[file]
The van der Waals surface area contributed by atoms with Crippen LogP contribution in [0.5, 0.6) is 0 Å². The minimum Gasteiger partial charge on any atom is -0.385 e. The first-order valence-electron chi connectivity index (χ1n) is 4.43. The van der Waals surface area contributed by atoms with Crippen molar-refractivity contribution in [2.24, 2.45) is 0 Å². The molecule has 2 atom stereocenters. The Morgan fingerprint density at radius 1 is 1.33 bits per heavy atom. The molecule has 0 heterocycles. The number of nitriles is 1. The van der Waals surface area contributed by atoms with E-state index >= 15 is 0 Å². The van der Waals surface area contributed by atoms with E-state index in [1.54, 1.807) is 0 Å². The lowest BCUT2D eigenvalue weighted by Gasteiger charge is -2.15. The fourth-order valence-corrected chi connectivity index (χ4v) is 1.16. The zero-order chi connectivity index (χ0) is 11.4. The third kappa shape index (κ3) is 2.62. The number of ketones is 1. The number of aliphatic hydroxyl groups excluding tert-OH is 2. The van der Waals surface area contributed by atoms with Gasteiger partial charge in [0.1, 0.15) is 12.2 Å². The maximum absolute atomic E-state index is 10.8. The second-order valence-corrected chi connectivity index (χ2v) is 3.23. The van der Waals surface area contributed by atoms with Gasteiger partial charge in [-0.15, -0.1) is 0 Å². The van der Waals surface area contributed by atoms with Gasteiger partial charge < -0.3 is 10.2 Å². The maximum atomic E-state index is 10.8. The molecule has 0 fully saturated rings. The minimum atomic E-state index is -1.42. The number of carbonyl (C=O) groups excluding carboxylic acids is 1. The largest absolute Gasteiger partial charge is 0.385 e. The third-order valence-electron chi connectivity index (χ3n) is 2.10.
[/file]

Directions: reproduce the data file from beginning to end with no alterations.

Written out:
The van der Waals surface area contributed by atoms with Crippen LogP contribution in [0.5, 0.6) is 0 Å². The minimum Gasteiger partial charge on any atom is -0.385 e. The first-order valence-electron chi connectivity index (χ1n) is 4.43. The van der Waals surface area contributed by atoms with Crippen molar-refractivity contribution in [2.24, 2.45) is 0 Å². The molecule has 2 atom stereocenters. The Morgan fingerprint density at radius 1 is 1.33 bits per heavy atom. The molecule has 0 heterocycles. The number of nitriles is 1. The van der Waals surface area contributed by atoms with E-state index >= 15 is 0 Å². The van der Waals surface area contributed by atoms with E-state index in [1.54, 1.807) is 0 Å². The lowest BCUT2D eigenvalue weighted by Gasteiger charge is -2.15. The fourth-order valence-corrected chi connectivity index (χ4v) is 1.16. The zero-order chi connectivity index (χ0) is 11.4. The third kappa shape index (κ3) is 2.62. The number of ketones is 1. The number of aliphatic hydroxyl groups excluding tert-OH is 2. The van der Waals surface area contributed by atoms with Gasteiger partial charge in [0.1, 0.15) is 12.2 Å². The maximum absolute atomic E-state index is 10.8. The second-order valence-corrected chi connectivity index (χ2v) is 3.23. The van der Waals surface area contributed by atoms with Gasteiger partial charge in [-0.15, -0.1) is 0 Å². The van der Waals surface area contributed by atoms with Gasteiger partial charge < -0.3 is 10.2 Å². The maximum atomic E-state index is 10.8. The molecule has 0 fully saturated rings. The minimum atomic E-state index is -1.42. The number of carbonyl (C=O) groups excluding carboxylic acids is 1. The largest absolute Gasteiger partial charge is 0.385 e. The third-order valence-electron chi connectivity index (χ3n) is 2.10.